Landau's theory demonstrates the normal component to contain collective elementary excitations including phonons and rotons with corresponding dispersion and scattering behaviors that govern the function of the entire system. The two-fluid model predicted the process of second sound—a temperature wave that moved through the liquid via periodic exchange of normal and superfluid fractions.

Helium excimers

Elementary excitations in superfluid helium can be studied with neutron scattering and by observing the dynamics of embedded atoms and molecules. To examine the inherently macroscopic two-fluid model of helium II, the researchers carried out measurements as a function of thermodynamic variables, accomplished using helium dimers known as excimers (He2*)—the native molecular probe of liquid helium.

Helium excimers have a lifetime on the order of seconds, and are ideally suited for time-resolved quantum environment probing. Milner and colleagues presented a time-domain study to prepare coherent rotational wave packets in helium excimers and explored their decoherence with femtosecond resolution in a superfluid quantum bath, at varied temperatures. The scientists produced a-state excimers using intense pump pulses to excite molecular rotation via a linearly polarized femtosecond "kick" pulse to follow-through with a delayed probe pulse, for direct measurements.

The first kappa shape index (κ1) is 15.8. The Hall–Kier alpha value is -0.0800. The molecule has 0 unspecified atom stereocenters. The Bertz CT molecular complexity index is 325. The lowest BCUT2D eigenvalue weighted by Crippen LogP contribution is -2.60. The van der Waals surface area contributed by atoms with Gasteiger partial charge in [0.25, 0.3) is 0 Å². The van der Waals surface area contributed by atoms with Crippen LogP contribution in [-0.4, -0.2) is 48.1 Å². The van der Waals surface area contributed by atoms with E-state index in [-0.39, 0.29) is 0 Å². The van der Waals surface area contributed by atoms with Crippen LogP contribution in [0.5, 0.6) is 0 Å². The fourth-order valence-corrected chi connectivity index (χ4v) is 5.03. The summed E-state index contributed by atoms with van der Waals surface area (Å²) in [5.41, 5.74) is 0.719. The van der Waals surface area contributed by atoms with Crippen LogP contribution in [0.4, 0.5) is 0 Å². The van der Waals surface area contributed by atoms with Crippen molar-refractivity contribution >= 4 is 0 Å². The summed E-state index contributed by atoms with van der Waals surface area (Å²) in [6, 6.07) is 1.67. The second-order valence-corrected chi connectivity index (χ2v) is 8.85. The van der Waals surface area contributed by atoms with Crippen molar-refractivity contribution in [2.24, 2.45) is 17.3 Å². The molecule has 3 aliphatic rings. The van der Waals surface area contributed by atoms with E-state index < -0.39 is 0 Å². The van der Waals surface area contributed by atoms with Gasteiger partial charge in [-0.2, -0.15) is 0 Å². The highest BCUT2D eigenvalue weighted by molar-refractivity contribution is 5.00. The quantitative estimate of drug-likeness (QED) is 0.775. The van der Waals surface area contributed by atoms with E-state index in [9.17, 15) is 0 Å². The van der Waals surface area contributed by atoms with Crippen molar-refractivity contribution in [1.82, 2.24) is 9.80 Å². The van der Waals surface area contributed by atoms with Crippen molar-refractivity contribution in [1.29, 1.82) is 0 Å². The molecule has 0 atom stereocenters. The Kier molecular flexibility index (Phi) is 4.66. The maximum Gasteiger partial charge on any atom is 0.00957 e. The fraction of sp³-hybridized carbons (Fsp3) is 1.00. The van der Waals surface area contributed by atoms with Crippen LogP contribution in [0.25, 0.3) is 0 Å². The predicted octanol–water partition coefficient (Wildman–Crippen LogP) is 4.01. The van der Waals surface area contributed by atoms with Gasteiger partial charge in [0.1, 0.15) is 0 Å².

Dynamics of molecular rotors in bulk superfluid helium
Liquid Dichroism (LD) signal. (A) LD of the LIF from rotationally excited He∗2 molecules in the metastable a state at T = 1.36 K, as a function of the time delay between the fs kick and probe pulses. (B) Fourier transform of the trace in (A) showing the rovibrational splitting of the LD1,3 line (red solid curve) with labeled vibrational branches and a fit to the known gas-phase spectrum (black dashed curve). (C) Fourier transform of a different LDLIF(t) signal (shorter delay scan with a finer step) with two rotational peaks, LD1,3 and LD3,5. Right diagram: Relevant energy level scheme with an example of one possible pair of interfering two-photon absorption pathways and the observable LIF channel. Credit: Science Advances (2023). DOI: 10.1126/sciadv.adi2455

The experiments